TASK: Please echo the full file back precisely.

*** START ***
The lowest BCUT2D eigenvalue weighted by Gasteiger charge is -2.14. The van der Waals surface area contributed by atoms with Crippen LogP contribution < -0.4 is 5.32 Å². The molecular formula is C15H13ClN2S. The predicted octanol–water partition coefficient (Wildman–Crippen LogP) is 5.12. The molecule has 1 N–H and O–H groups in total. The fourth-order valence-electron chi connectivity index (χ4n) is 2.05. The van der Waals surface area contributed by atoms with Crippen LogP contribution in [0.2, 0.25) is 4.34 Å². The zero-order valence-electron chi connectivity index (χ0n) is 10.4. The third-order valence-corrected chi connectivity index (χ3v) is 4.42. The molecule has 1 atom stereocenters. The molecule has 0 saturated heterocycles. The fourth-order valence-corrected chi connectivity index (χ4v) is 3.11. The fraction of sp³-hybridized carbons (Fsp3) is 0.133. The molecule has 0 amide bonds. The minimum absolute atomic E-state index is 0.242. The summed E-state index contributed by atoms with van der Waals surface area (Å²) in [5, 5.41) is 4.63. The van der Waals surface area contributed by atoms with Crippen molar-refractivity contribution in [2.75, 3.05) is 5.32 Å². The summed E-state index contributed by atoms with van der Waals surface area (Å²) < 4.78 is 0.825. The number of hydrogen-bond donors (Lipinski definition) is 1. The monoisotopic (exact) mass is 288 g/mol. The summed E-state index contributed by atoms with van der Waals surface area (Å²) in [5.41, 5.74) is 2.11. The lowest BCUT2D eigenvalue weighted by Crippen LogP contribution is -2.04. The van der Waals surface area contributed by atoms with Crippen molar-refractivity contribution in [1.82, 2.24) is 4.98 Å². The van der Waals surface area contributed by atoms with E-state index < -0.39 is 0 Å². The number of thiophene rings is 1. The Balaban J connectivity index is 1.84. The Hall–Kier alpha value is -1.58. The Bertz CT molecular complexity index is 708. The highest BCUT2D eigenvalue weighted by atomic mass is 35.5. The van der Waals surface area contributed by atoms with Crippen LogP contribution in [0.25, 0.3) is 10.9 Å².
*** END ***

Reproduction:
The lowest BCUT2D eigenvalue weighted by Gasteiger charge is -2.14. The van der Waals surface area contributed by atoms with Crippen LogP contribution < -0.4 is 5.32 Å². The molecular formula is C15H13ClN2S. The predicted octanol–water partition coefficient (Wildman–Crippen LogP) is 5.12. The molecule has 1 N–H and O–H groups in total. The fourth-order valence-electron chi connectivity index (χ4n) is 2.05. The van der Waals surface area contributed by atoms with Crippen LogP contribution in [0.2, 0.25) is 4.34 Å². The zero-order valence-electron chi connectivity index (χ0n) is 10.4. The third-order valence-corrected chi connectivity index (χ3v) is 4.42. The molecule has 1 atom stereocenters. The molecule has 0 saturated heterocycles. The fourth-order valence-corrected chi connectivity index (χ4v) is 3.11. The fraction of sp³-hybridized carbons (Fsp3) is 0.133. The molecule has 0 amide bonds. The minimum absolute atomic E-state index is 0.242. The summed E-state index contributed by atoms with van der Waals surface area (Å²) in [5, 5.41) is 4.63. The van der Waals surface area contributed by atoms with Crippen molar-refractivity contribution in [2.75, 3.05) is 5.32 Å². The summed E-state index contributed by atoms with van der Waals surface area (Å²) < 4.78 is 0.825. The number of hydrogen-bond donors (Lipinski definition) is 1. The monoisotopic (exact) mass is 288 g/mol. The summed E-state index contributed by atoms with van der Waals surface area (Å²) in [5.41, 5.74) is 2.11. The lowest BCUT2D eigenvalue weighted by Crippen LogP contribution is -2.04. The van der Waals surface area contributed by atoms with Crippen molar-refractivity contribution in [1.82, 2.24) is 4.98 Å². The van der Waals surface area contributed by atoms with E-state index < -0.39 is 0 Å². The number of thiophene rings is 1. The Balaban J connectivity index is 1.84. The Hall–Kier alpha value is -1.58. The Bertz CT molecular complexity index is 708. The highest BCUT2D eigenvalue weighted by atomic mass is 35.5. The van der Waals surface area contributed by atoms with Crippen LogP contribution in [0.25, 0.3) is 10.9 Å².